Both of us were struck, appalled by the tastelessness of philosophy programmes. And we were convinced that the only way to bring back the flavour is by practising the ‘doing’ of philosophy. For us, both the practice of the Socratic dialogue and P4C were encouraging and challenging attempts to practise the doing of philosophy.
But there was more. For me, by that time, doing philosophy should be practised in the questioning style of Socrates and Nietzsche, best summarized in the rule “before we start answering the question we should first enquire whether this is the real (philosophical) question”. For Karel what’s at stake in philosophy was slightly different. His main interest was in Chinese philosophy, not the popular westernized version from the seventies – few things could irritate him more than glorifications of eastern philosophy by reducing them to some westernized mish-mash – but careful reading of classical texts, with all the source books and commentaries on the table. Karel in his own medieval monastery cell – that is where philosophy is done and where it develops. The distance from here to philosophy for children may seem vast, but for him it wasn’t. At least, as long as philosophy for children is devoted to the same scrutiny of concepts and categories. More bluntly said: as long as teachers avoid the mistake which many people make when reading about Chinese philosophy, namely that they read their own concepts into it, whether it is the Chinese philosophical text or the children’s expressions of their thoughts.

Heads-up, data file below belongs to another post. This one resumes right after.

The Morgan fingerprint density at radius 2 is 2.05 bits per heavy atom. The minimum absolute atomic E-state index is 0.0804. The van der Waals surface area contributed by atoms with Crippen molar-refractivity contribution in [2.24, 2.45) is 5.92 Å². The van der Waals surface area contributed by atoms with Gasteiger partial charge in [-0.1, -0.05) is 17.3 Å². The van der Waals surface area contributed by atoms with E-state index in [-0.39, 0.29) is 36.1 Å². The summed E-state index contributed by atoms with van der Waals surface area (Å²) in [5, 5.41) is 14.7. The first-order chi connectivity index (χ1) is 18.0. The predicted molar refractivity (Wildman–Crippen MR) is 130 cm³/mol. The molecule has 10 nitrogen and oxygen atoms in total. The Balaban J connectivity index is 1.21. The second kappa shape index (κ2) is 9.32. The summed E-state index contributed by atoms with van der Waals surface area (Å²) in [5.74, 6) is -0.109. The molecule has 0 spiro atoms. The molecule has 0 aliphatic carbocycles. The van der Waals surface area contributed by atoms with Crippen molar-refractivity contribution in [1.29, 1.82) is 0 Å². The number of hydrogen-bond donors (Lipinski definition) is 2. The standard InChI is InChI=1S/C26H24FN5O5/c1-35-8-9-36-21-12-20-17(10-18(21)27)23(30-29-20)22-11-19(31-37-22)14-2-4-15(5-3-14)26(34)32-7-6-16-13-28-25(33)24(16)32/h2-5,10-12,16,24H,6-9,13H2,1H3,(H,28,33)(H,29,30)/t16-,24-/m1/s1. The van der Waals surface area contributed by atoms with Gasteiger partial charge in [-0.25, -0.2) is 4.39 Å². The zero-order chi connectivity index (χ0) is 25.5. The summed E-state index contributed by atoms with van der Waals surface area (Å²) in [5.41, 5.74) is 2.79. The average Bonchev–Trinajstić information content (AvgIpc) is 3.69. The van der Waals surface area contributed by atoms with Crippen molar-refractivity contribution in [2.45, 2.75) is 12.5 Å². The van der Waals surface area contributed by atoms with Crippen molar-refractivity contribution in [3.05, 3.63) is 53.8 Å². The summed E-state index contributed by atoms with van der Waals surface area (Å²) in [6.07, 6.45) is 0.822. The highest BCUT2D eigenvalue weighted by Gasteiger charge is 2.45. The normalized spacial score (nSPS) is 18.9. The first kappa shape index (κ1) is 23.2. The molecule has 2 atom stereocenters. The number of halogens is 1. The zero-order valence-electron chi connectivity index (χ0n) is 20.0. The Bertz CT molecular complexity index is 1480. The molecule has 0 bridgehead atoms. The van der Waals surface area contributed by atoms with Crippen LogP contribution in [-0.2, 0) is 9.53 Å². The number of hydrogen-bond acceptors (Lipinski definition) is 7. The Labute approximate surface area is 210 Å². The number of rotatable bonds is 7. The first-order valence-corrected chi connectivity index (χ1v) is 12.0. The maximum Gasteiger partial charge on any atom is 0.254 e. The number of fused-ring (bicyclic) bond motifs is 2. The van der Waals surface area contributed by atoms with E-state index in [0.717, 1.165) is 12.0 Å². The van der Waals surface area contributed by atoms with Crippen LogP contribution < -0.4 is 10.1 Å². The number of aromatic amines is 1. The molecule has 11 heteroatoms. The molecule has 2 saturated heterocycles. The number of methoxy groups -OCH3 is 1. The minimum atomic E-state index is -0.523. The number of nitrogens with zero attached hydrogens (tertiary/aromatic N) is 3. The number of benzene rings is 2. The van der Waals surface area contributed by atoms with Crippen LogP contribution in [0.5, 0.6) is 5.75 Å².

Karel mastered the skill of introducing an example or comparison at the right moment and let this example do the work of convincing the listeners. One day, when we were discussing what P4C should be about, he said “Pieter, don’t you know Borges’ story about the classification of the emperor of China?”. No, I didn’t, and when I read the story later that week I knew why Karel was devoted to studying Chinese philosophy and to developing philosophy for children: It’s about categories, how arbitrary they are and how hesitant we should be in assuming that our categories are correct and universal, because they make sense to us [Borges’ story is called “Celestial emporium of benevolent knowledge”; I would say: obligatory reading!].
In 1990 Karel and I took the initiative to found a Dutch Centre for Philosophy for Children. Shortly after we were approached by a group of educational consultants, who were developing a school programme to address bullying at schools. They wanted to hear from us what philosophy can do to prevent bullying. Karel’s reply was as clear and without compromise as always: all we can do is facilitate conversations with children in which we explore the category of bullying and related categories. P4C was born and it immediately showed its stubborn identity.
In 2013 Karel gave his final SOPHIA talk at our meeting in Amsterdam on the theme of ‘Diversity’.
Karel van der Leeuw born 1940 deceased 2015. Much missed by the SOPHIA & P4C Community.
SOPHIA is holding an annual memorial prize for Karel, for details on how to enter to win €500 visit the Karel van der Leeuw Memorial Prize page of our website.